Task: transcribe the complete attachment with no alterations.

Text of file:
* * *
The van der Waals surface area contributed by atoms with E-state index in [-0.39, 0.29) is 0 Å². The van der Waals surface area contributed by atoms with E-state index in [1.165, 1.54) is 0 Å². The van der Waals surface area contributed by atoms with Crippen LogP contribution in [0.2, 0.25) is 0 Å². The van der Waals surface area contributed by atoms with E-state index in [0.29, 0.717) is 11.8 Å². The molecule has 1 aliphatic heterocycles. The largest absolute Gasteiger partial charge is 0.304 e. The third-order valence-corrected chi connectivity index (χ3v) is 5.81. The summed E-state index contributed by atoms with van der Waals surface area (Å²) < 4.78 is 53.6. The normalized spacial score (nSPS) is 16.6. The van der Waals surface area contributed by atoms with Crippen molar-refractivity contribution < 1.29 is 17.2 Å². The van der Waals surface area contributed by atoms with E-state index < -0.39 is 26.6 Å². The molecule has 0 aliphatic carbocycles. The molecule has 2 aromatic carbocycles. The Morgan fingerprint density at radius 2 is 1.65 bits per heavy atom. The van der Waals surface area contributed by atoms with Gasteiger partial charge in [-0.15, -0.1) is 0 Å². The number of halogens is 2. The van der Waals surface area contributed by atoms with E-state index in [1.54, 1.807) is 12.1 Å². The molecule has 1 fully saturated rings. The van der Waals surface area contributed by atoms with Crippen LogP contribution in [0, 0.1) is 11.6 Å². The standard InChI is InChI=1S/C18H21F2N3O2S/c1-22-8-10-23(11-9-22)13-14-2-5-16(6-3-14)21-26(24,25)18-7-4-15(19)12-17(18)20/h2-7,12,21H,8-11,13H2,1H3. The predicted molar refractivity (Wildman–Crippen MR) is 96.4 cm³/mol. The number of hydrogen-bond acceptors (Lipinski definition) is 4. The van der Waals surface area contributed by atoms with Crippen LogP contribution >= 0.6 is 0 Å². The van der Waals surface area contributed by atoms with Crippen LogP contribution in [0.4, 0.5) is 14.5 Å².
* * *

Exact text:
The van der Waals surface area contributed by atoms with E-state index in [-0.39, 0.29) is 0 Å². The van der Waals surface area contributed by atoms with E-state index in [1.165, 1.54) is 0 Å². The van der Waals surface area contributed by atoms with Crippen LogP contribution in [0.2, 0.25) is 0 Å². The van der Waals surface area contributed by atoms with E-state index in [0.29, 0.717) is 11.8 Å². The molecule has 1 aliphatic heterocycles. The largest absolute Gasteiger partial charge is 0.304 e. The third-order valence-corrected chi connectivity index (χ3v) is 5.81. The summed E-state index contributed by atoms with van der Waals surface area (Å²) < 4.78 is 53.6. The normalized spacial score (nSPS) is 16.6. The van der Waals surface area contributed by atoms with Crippen molar-refractivity contribution < 1.29 is 17.2 Å². The van der Waals surface area contributed by atoms with E-state index < -0.39 is 26.6 Å². The molecule has 0 aliphatic carbocycles. The molecule has 2 aromatic carbocycles. The Morgan fingerprint density at radius 2 is 1.65 bits per heavy atom. The van der Waals surface area contributed by atoms with Gasteiger partial charge in [-0.15, -0.1) is 0 Å². The number of halogens is 2. The van der Waals surface area contributed by atoms with E-state index in [1.54, 1.807) is 12.1 Å². The molecule has 1 fully saturated rings. The van der Waals surface area contributed by atoms with Crippen LogP contribution in [0, 0.1) is 11.6 Å². The standard InChI is InChI=1S/C18H21F2N3O2S/c1-22-8-10-23(11-9-22)13-14-2-5-16(6-3-14)21-26(24,25)18-7-4-15(19)12-17(18)20/h2-7,12,21H,8-11,13H2,1H3. The predicted molar refractivity (Wildman–Crippen MR) is 96.4 cm³/mol. The number of hydrogen-bond acceptors (Lipinski definition) is 4. The van der Waals surface area contributed by atoms with Crippen LogP contribution >= 0.6 is 0 Å². The van der Waals surface area contributed by atoms with Crippen LogP contribution in [0.4, 0.5) is 14.5 Å².